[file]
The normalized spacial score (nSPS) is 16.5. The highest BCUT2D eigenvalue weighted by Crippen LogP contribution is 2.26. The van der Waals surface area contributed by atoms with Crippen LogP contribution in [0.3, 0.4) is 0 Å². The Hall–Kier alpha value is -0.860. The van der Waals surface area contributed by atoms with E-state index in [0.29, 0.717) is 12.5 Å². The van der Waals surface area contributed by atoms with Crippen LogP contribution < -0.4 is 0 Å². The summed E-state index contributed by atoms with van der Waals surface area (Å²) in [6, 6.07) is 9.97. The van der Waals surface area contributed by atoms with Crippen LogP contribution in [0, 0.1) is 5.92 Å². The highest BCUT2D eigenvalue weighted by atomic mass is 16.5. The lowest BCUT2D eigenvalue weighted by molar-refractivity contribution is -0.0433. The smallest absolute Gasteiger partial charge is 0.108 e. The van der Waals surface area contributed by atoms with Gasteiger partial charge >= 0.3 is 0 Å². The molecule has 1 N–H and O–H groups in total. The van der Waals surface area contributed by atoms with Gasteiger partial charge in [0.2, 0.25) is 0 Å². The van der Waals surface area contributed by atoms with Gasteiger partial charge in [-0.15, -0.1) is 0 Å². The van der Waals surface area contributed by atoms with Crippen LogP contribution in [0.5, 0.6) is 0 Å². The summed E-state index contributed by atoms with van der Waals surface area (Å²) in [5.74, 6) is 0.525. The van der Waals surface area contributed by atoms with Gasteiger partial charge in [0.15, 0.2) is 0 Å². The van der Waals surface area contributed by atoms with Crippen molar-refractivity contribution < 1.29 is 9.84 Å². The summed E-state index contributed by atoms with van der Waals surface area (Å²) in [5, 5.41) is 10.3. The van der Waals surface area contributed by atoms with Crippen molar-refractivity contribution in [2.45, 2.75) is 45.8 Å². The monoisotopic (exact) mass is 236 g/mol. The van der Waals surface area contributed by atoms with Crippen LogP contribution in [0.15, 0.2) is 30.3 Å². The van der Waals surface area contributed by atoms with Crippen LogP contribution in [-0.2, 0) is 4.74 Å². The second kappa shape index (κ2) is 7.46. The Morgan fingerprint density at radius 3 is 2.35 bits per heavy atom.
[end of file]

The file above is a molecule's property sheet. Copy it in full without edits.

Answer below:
The normalized spacial score (nSPS) is 16.5. The highest BCUT2D eigenvalue weighted by Crippen LogP contribution is 2.26. The van der Waals surface area contributed by atoms with Crippen LogP contribution in [0.3, 0.4) is 0 Å². The Hall–Kier alpha value is -0.860. The van der Waals surface area contributed by atoms with E-state index in [0.29, 0.717) is 12.5 Å². The van der Waals surface area contributed by atoms with Crippen LogP contribution < -0.4 is 0 Å². The summed E-state index contributed by atoms with van der Waals surface area (Å²) in [6, 6.07) is 9.97. The van der Waals surface area contributed by atoms with Crippen LogP contribution in [0, 0.1) is 5.92 Å². The highest BCUT2D eigenvalue weighted by atomic mass is 16.5. The lowest BCUT2D eigenvalue weighted by molar-refractivity contribution is -0.0433. The smallest absolute Gasteiger partial charge is 0.108 e. The van der Waals surface area contributed by atoms with Gasteiger partial charge >= 0.3 is 0 Å². The molecule has 1 N–H and O–H groups in total. The van der Waals surface area contributed by atoms with Gasteiger partial charge in [0.2, 0.25) is 0 Å². The van der Waals surface area contributed by atoms with Gasteiger partial charge in [-0.15, -0.1) is 0 Å². The van der Waals surface area contributed by atoms with Crippen LogP contribution in [0.5, 0.6) is 0 Å². The summed E-state index contributed by atoms with van der Waals surface area (Å²) in [5.74, 6) is 0.525. The van der Waals surface area contributed by atoms with Gasteiger partial charge in [0.15, 0.2) is 0 Å². The van der Waals surface area contributed by atoms with Crippen molar-refractivity contribution < 1.29 is 9.84 Å². The summed E-state index contributed by atoms with van der Waals surface area (Å²) in [5, 5.41) is 10.3. The van der Waals surface area contributed by atoms with Crippen molar-refractivity contribution in [2.45, 2.75) is 45.8 Å². The monoisotopic (exact) mass is 236 g/mol. The van der Waals surface area contributed by atoms with Crippen LogP contribution in [0.15, 0.2) is 30.3 Å². The van der Waals surface area contributed by atoms with Crippen LogP contribution in [-0.2, 0) is 4.74 Å². The second kappa shape index (κ2) is 7.46. The Morgan fingerprint density at radius 3 is 2.35 bits per heavy atom.